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A 'Binary' System for Complex Numbers (1965) [pdf] (nsa.gov)
36 points by espeed on Nov 30, 2015 | hide | past | web | favorite | 13 comments



Walter Penney also invented a binary game: https://en.wikipedia.org/wiki/Penney%27s_game

> Penney's game, named after its inventor Walter Penney, is a binary (head/tail) sequence generating game between two players. At the start of the game, the two players agree on the length of the sequences to be generated.

> This length is usually taken to be three, but can be any larger number.

> Player A then selects a sequence of heads and tails of the required length, and shows this sequence to player B. Player B then selects another sequence of heads and tails of the same length. Subsequently, a fair coin is tossed until either player A's or player B's sequence appears as a consecutive subsequence of the coin toss outcomes. The player whose sequence appears first wins.

> Provided sequences of at least length three are used, the second player (B) has an edge over the starting player (A). This is because the game is nontransitive such that for any given sequence of length three or longer one can find another sequence that has higher probability of occurring first.


Essentially, this defines a homomorphic pairing function[1] for the integers. A Gaussian integer can be seen as the pair (a, b) where a and b are integers. This assigns a unique natural number to each one.

One can use this to show that pairs of integers have the same cardinality as natural numbers.

Further, since one can sum the binary representations of two numbers and get the representation of the result, this is homomorphic under addition. I have never before seen a pairing function with that property (not that I have seen many).

[1] https://en.wikipedia.org/wiki/Pairing_function#Cantor_pairin...


why was this classified??

in any case this is really clever. the norm-squared of 1+i in the Gaussian integers is (1+i)(1-i) = 1 + 1 = 2. the norm is sqrt(2).

another way to think of this is we can color a checkerboard like this:

  xoxoxoxo
  oxoxoxox
  xoxoxoxo
  oxoxoxox
The o's are "even" in this binary system and the x's are "odd"

So in a sense this is the "square-root" of the binary numbers in the complex intgers Z[i]

I wonder then how "carries" work in this binary system?


> why was this classified??

It wasn't, it isn't clear to me what it even has to do with NSA. It was published in Journal of the ACM, Volume 12, 1965: http://dl.acm.org/citation.cfm?doid=321264.321274.

Actually the -1+i base was proposed by S. Khmelnik a year earlier (at least according to Wikipedia, I can't read Russian...)


If scalar numbers could be called "1D", then could these `a + bi` numbers be called "2D"? ie, an ordered pair? ie, a vector?

IFF I'm understanding the above correctly, I have a question: does encoding scheme described in this system let you add/subtract vectors using the fast integer hardware in CPUs?


Vector operations are already possible in hardware using the fast, well, vector hardware in the cpu.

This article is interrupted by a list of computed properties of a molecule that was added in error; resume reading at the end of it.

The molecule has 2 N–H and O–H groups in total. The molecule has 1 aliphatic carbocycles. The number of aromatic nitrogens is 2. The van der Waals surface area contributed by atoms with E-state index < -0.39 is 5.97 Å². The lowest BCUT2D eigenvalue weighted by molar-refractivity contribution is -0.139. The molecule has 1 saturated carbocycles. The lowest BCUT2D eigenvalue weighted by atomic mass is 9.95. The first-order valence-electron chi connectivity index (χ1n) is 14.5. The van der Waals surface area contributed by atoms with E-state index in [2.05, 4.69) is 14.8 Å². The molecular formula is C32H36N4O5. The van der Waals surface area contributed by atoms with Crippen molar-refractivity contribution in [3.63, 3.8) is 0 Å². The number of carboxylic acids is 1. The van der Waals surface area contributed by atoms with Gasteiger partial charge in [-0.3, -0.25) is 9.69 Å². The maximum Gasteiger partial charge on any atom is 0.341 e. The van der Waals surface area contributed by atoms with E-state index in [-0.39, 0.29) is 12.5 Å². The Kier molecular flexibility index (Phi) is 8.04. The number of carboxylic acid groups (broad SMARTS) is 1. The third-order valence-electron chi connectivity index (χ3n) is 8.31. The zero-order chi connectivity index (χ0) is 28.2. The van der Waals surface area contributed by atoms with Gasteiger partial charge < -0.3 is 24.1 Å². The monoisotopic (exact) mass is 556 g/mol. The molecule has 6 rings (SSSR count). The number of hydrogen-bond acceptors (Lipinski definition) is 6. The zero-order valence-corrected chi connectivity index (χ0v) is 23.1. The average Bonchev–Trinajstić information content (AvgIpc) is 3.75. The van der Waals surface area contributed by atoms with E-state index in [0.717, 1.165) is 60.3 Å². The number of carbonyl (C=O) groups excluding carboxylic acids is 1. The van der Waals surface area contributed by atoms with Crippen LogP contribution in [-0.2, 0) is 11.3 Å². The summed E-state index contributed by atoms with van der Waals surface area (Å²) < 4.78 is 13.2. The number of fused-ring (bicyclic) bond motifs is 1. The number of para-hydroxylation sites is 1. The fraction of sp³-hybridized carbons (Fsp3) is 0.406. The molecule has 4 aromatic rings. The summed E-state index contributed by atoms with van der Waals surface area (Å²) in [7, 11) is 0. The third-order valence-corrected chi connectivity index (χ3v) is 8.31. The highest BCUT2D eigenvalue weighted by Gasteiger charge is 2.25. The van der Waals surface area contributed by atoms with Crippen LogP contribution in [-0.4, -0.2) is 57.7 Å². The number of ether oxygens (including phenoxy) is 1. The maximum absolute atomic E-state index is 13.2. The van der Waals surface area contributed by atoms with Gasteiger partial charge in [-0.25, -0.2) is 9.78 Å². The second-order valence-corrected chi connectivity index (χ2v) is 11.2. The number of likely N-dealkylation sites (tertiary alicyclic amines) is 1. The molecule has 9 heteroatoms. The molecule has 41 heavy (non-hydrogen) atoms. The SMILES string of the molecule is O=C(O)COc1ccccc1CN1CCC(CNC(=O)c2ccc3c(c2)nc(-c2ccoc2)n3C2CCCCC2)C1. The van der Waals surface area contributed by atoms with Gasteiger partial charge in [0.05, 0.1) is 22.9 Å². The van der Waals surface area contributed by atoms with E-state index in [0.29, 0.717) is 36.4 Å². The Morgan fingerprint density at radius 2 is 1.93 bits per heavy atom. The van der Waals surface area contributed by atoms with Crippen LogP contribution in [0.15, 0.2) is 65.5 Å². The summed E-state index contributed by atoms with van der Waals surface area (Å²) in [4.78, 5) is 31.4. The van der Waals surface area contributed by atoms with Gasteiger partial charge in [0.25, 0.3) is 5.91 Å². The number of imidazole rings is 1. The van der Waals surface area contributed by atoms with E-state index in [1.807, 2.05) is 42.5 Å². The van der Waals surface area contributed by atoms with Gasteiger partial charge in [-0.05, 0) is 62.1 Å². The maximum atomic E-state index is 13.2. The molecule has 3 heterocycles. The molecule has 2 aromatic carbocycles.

And ime the speed up from using integers is minor and often not the cost from conversion (to e.g 28.4 fixed or similar), since you often need floats in the end.


Traditionally, complex numbers are on a 2D plane, yes. However, this method uses a subset of complex numbers strung out linearly. Conceptually, the visualization of Cantor's diagonalization argument is similar.


Perhaps the theoretical idea of an `a + bi` number could be called 2D. However, this particular implementation, anyway, only represents scalar values (every number is just a binary string).


It’s too bad there’s no analysis here of the comparative cost (in terms of logic gates or whatever) between this system and a conventional pair-of-numbers representation, for various operations (e.g. addition, multiplication, negation, multiplicative inversion, trigonometric functions, ...).

My suspicion is that this kind of thing wouldn’t have enough savings to be worthwhile except for very specialized problems, but it’s hard to guess without seeing someone try. It would be a fun thing to play with for a high school student with a bit of free time.


This was published in JACM Volume 12, 1965: http://dl.acm.org/citation.cfm?doid=321264.321274. So for it to be unclassified it would have to somehow have been classified after being publicy published.


I think you are confusing 'unclassified' and 'declassified': declassified means that it was previously (but no longer) classified; unclassified means that it is not classified.

If this had been classified then declassified it would have the original marker (but crossed out), and the text at the bottom would be "Declassified and Approved for Release", rather than just "Approved for Release". For an example of this, see https://www.nsa.gov/public_info/_files/cryptologs/cryptolog_...


Yeah, I think I (as well as other users) got confused by it being "unclassified in 2011" as the title said previously.


Thanks, I was hoping someone would find the actual date, which we've now added to the title. (Originally it said "Unclassified 2011".)




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